Gardens Illustrated Magazine - - Travel -

“The first tea roses were im­ported from China at the be­gin­ning of the 19th cen­tury,” says Robert. “There are a num­ber of ac­counts for how the name came about. The first was that they came from the famous Fa Tee gar­dens in China. Oth­ers said they were called tea roses be­cause the seedlings were shipped over on the old tea clip­pers. The ob­vi­ous ex­pla­na­tion is quite sim­ply that they smelled of tea and that was recog­nised very early on when they were of­ten de­scribed as ‘tea-scented roses’ rather than sim­ply ‘tea roses’.

“My ul­ti­mate au­thor­ity is The Rose Fancier’s Man­ual writ­ten by Cather­ine Gore,” says Robert. “In it she de­scribes the yellow tea rose of Guerin as ‘very agree­ably scented with the aroma of Pekoe tea’. That was writ­ten in 1838 and they only came over in around 1809. I would agree with her. To me they smell of a freshly opened packet of China tea. They have a sort of tarry smell that is com­pletely un­re­lated to the Euro­pean roses – chem­i­cally ab­so­lutely dif­fer­ent – and the smell must have evolved com­pletely dif­fer­ently.”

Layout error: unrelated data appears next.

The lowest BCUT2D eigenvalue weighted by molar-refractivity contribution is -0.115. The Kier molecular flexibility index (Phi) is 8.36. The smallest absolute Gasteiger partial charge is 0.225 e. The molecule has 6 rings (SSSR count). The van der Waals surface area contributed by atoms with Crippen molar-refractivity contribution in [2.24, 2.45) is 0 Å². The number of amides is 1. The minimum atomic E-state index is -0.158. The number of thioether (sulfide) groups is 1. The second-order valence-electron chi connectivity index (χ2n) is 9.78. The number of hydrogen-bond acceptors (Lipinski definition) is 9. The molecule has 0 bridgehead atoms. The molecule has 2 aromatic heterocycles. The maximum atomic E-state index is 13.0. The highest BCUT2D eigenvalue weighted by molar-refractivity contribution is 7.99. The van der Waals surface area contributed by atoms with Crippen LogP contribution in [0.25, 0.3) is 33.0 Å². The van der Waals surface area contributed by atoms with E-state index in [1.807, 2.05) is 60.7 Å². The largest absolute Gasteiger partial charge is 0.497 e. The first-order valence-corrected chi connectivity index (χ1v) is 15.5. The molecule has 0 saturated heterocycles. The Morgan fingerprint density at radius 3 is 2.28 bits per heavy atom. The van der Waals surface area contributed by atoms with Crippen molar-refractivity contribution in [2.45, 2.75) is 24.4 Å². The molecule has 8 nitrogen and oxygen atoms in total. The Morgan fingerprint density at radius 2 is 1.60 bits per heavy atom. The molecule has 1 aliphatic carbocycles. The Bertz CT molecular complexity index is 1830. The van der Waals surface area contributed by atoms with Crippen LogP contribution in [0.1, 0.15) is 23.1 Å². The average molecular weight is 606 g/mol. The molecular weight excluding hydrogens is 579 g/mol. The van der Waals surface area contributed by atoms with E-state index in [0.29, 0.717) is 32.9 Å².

The tea scent is of­ten as­so­ci­ated with yellow and orange flower colour.

Rosa Gra­ham Thomas (=‘Aus­mas’)(1983) A David Austin rose with a light tea fra­grance. Medium-sized, cupped blooms of an un­usu­ally rich, pure yellow along with smooth green fo­liage. It forms a bushy, up­right and vig­or­ous shrub. 1.2m x 1.2m. AGM. RHS H6.

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